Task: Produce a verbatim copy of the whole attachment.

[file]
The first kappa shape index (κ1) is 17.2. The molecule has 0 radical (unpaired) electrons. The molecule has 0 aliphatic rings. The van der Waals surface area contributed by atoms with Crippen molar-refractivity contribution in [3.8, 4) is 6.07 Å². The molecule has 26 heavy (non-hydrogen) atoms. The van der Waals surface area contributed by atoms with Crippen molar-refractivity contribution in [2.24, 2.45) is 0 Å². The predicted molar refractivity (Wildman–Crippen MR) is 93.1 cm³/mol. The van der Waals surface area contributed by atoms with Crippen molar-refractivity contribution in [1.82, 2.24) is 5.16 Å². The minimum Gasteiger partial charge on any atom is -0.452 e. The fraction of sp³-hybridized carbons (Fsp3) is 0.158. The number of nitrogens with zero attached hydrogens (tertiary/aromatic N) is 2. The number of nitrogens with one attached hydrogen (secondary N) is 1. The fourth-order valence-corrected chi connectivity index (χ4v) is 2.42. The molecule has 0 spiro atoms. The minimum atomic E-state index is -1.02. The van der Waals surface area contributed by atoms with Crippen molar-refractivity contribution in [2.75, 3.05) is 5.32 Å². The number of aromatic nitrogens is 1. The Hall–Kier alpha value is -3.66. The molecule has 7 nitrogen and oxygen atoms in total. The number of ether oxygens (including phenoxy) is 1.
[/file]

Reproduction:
The first kappa shape index (κ1) is 17.2. The molecule has 0 radical (unpaired) electrons. The molecule has 0 aliphatic rings. The van der Waals surface area contributed by atoms with Crippen molar-refractivity contribution in [3.8, 4) is 6.07 Å². The molecule has 26 heavy (non-hydrogen) atoms. The van der Waals surface area contributed by atoms with Crippen molar-refractivity contribution in [2.24, 2.45) is 0 Å². The predicted molar refractivity (Wildman–Crippen MR) is 93.1 cm³/mol. The van der Waals surface area contributed by atoms with Crippen molar-refractivity contribution in [1.82, 2.24) is 5.16 Å². The minimum Gasteiger partial charge on any atom is -0.452 e. The fraction of sp³-hybridized carbons (Fsp3) is 0.158. The number of nitrogens with zero attached hydrogens (tertiary/aromatic N) is 2. The number of nitrogens with one attached hydrogen (secondary N) is 1. The fourth-order valence-corrected chi connectivity index (χ4v) is 2.42. The molecule has 0 spiro atoms. The minimum atomic E-state index is -1.02. The van der Waals surface area contributed by atoms with Crippen molar-refractivity contribution in [2.75, 3.05) is 5.32 Å². The number of aromatic nitrogens is 1. The Hall–Kier alpha value is -3.66. The molecule has 7 nitrogen and oxygen atoms in total. The number of ether oxygens (including phenoxy) is 1.